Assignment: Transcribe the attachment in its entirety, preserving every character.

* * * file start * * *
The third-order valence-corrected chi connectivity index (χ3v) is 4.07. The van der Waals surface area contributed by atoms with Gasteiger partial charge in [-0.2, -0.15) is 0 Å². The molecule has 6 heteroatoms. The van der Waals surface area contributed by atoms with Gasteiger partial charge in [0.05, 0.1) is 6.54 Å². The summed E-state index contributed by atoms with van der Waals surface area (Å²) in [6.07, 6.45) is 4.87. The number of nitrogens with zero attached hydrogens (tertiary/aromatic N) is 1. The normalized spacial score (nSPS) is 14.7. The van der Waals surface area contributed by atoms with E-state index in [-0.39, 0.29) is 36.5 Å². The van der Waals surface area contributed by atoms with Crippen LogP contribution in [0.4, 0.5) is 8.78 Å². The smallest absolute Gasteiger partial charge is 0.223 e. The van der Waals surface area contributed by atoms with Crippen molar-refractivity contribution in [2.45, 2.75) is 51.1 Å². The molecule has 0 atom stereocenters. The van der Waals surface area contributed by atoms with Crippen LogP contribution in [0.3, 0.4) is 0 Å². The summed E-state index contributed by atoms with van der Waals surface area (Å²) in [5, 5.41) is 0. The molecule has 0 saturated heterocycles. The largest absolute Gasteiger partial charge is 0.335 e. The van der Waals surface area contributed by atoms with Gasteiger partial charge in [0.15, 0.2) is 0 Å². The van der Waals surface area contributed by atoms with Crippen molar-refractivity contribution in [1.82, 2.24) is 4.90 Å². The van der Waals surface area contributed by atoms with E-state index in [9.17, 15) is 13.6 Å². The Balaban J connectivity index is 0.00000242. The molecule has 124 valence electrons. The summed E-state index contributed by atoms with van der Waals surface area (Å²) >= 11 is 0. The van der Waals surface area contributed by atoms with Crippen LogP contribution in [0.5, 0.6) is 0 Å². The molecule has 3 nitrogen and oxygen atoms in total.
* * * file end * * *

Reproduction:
The third-order valence-corrected chi connectivity index (χ3v) is 4.07. The van der Waals surface area contributed by atoms with Gasteiger partial charge in [-0.2, -0.15) is 0 Å². The molecule has 6 heteroatoms. The van der Waals surface area contributed by atoms with Gasteiger partial charge in [0.05, 0.1) is 6.54 Å². The summed E-state index contributed by atoms with van der Waals surface area (Å²) in [6.07, 6.45) is 4.87. The number of nitrogens with zero attached hydrogens (tertiary/aromatic N) is 1. The normalized spacial score (nSPS) is 14.7. The van der Waals surface area contributed by atoms with E-state index in [-0.39, 0.29) is 36.5 Å². The van der Waals surface area contributed by atoms with Crippen LogP contribution in [0.4, 0.5) is 8.78 Å². The smallest absolute Gasteiger partial charge is 0.223 e. The van der Waals surface area contributed by atoms with Crippen molar-refractivity contribution in [2.45, 2.75) is 51.1 Å². The molecule has 0 atom stereocenters. The van der Waals surface area contributed by atoms with Crippen LogP contribution in [0.3, 0.4) is 0 Å². The summed E-state index contributed by atoms with van der Waals surface area (Å²) in [5, 5.41) is 0. The molecule has 0 saturated heterocycles. The largest absolute Gasteiger partial charge is 0.335 e. The van der Waals surface area contributed by atoms with Gasteiger partial charge in [0.15, 0.2) is 0 Å². The van der Waals surface area contributed by atoms with Crippen molar-refractivity contribution in [1.82, 2.24) is 4.90 Å². The van der Waals surface area contributed by atoms with E-state index in [9.17, 15) is 13.6 Å². The Balaban J connectivity index is 0.00000242. The molecule has 124 valence electrons. The summed E-state index contributed by atoms with van der Waals surface area (Å²) >= 11 is 0. The van der Waals surface area contributed by atoms with Crippen LogP contribution in [0.5, 0.6) is 0 Å². The molecule has 3 nitrogen and oxygen atoms in total.